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Today's Stichomancy for Ridley Scott

The first excerpt represents the past or something you must release, and is drawn from The Mad King by Edgar Rice Burroughs:

battlefield, and though you might have had a crown, you refused it and brought the true king into his own."

Leopold sat tapping his foot upon the carpet. It was all very well if he, the king, chose to praise the American, but there was no need for old von der Tann to slop over so. The king did not like it. As a matter of fact, he found him- self becoming very jealous of the man who had placed him upon his throne.

"There is only one thing that I can harbor against you," continued Prince Ludwig, "and that is that in a single in- stance you deceived me, for an hour before the coronation


The Mad King
The second excerpt represents the present or the deciding factor of the moment, and is drawn from The Dynamiter by Robert Louis Stevenson and Fanny Van De Grift Stevenson:

'contains my jewels, papers, and clothes; all, in a word, that still connects me with Cuba and my dreadful past. They must now be smuggled out of England; or, by the opinion of my lawyer, I am lost beyond remedy. To-morrow, on board the Irish packet, a sure hand awaits the box: the problem still unsolved, is to find some one to carry it as far as Holyhead, to see it placed on board the steamer, and instantly return to town. Will you be he? Will you leave to-morrow by the first train, punctually obey orders, bear still in mind that you are surrounded by Cuban spies; and without so much as a look behind you, or a single movement to betray your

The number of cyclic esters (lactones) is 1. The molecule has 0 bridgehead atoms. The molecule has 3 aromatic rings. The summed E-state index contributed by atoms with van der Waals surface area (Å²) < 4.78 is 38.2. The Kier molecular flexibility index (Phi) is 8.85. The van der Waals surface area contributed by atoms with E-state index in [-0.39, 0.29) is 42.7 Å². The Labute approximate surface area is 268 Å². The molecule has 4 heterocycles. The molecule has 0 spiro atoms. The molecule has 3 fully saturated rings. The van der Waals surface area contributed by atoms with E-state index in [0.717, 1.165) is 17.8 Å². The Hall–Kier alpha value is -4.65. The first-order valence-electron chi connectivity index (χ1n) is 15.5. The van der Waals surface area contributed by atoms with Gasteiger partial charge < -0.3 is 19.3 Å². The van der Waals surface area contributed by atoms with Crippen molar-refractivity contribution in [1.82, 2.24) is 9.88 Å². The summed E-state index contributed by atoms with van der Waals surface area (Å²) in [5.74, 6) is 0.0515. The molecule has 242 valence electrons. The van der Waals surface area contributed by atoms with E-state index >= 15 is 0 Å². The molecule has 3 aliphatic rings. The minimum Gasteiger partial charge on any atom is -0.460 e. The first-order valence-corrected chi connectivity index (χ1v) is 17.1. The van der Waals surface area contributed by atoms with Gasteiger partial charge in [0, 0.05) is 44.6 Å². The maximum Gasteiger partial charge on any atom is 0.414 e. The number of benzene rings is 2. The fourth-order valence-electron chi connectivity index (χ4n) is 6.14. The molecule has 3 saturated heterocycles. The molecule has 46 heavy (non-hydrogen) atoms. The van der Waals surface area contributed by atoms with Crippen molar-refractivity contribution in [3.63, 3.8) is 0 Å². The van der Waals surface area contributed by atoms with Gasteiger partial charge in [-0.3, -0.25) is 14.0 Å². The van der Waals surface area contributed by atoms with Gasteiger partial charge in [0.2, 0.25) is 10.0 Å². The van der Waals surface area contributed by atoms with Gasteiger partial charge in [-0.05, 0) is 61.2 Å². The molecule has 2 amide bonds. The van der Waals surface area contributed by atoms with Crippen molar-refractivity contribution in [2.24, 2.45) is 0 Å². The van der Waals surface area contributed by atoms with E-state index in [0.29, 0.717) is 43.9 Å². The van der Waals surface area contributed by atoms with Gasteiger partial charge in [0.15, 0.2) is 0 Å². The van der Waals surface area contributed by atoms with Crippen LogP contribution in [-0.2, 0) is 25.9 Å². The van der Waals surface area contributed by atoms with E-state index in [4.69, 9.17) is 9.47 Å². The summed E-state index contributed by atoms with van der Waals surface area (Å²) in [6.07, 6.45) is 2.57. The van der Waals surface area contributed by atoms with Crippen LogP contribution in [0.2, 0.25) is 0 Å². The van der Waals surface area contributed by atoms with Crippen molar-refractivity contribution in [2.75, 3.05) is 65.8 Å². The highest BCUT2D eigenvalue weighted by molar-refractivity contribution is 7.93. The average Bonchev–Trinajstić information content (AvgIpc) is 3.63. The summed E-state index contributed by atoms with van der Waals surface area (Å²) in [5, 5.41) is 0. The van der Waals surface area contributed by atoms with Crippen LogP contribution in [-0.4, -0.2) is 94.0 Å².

The third excerpt represents the future or something you must embrace, and is drawn from Uncle Tom's Cabin by Harriet Beecher Stowe:

The Tokens

"And slight, withal, may be the things that bring Back on the heart the weight which it would fling Aside forever; it may be a sound, A flower, the wind, the ocean, which shall wound,-- Striking the electric chain wherewith we're darkly bound." CHILDE HAROLD'S PILGRIMAGE, CAN. 4.

The sitting-room of Legree's establishment was a large, long room, with a wide, ample fireplace. It had once been hung with a showy and expensive paper, which now hung mouldering, torn and discolored, from the damp walls. The place had that peculiar


Uncle Tom's Cabin